Hassani: We’re currently measuring our carbon footprint per tea bag. We probably will be one of the first tea companies, if not the first, to have a carbon footprint seal on the package that states what our carbon footprint is. It’s well below many other beverages and products that we’re seeing on the market. The idea is not only to educate consumers so they are aware of how they’re impacting climate, but it also becomes a measuring point for us to reduce further and to continue to challenge ourselves to bring it down.
Rahim: We also launched the first compostable plant-based compostable wrapper last year. That had been our Achilles heel for 20 years because there was just no supply chain for it — to keep something fresh, ensure shelf life, and make sure the consumer is getting the highest-quality product. We just had to create the demand. We got other brands on board through an organization called OSC2 that brings together a lot of incredible CEOs and founders of some of the largest sustainable food brands here in California that really are committed to the quadruple bottom line.
As part of OSC2 we started the Packaging Collaborative, which brought together 40 to 50 brands that really cared about packaging and finding sustainable solutions. And then a few years later we launched the Climate Collaborative that now has more than 700 organizations, including some big ones like Danone and General Mills and Unilever and Whole Foods. Last year OSC2 launched JEDI, which is around justice, equity, diversity, and inclusion. We just want to keep pushing and awakening the senses and giving people a container in which they can really swim in to drive social and environmental change.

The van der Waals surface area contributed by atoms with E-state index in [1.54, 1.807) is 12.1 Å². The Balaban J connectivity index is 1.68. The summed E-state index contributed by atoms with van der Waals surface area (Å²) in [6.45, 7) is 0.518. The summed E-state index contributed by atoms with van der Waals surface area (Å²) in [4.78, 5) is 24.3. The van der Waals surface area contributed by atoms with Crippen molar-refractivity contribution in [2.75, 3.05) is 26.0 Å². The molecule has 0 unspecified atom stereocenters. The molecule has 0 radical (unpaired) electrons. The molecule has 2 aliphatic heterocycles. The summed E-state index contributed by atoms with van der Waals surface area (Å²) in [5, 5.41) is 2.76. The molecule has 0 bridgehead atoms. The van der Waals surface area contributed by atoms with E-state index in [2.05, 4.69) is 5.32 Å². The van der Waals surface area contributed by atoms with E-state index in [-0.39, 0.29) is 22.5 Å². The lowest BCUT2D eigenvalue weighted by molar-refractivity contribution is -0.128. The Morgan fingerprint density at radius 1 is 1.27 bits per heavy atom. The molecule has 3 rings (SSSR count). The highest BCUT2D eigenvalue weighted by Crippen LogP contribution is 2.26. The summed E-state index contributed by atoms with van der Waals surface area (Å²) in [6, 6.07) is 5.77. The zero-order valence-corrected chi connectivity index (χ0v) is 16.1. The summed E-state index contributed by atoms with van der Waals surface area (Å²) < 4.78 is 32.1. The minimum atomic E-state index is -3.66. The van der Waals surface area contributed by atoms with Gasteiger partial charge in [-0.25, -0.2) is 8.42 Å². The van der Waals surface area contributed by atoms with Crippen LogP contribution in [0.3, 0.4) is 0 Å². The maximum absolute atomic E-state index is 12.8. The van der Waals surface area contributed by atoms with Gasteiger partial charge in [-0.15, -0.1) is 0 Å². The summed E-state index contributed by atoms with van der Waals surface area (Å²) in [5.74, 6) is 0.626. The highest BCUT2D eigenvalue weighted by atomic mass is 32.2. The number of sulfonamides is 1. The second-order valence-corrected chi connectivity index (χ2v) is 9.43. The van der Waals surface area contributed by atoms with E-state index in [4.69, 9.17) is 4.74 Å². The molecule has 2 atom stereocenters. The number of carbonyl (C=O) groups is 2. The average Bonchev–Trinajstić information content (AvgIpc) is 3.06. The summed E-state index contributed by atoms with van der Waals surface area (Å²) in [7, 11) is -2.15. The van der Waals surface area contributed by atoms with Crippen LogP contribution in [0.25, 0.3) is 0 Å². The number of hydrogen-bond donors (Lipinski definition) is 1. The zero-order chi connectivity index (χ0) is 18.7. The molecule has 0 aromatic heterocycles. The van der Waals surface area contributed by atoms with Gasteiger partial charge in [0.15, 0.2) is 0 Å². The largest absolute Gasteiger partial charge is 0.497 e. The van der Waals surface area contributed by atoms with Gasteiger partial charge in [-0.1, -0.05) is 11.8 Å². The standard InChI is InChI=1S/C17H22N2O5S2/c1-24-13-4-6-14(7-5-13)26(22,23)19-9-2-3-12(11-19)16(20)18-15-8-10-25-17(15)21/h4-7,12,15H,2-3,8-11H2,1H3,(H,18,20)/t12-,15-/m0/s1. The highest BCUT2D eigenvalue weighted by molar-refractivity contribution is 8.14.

In terms of JEDI, Reem and I are people of color. We were born in this country and we have brown skin, and I had racism around me most of my childhood both in America and in Europe. We were never treated like equals, so we intrinsically understand what it means to fight for JEDI and how we have to treat everyone with equality and allow people to feel included.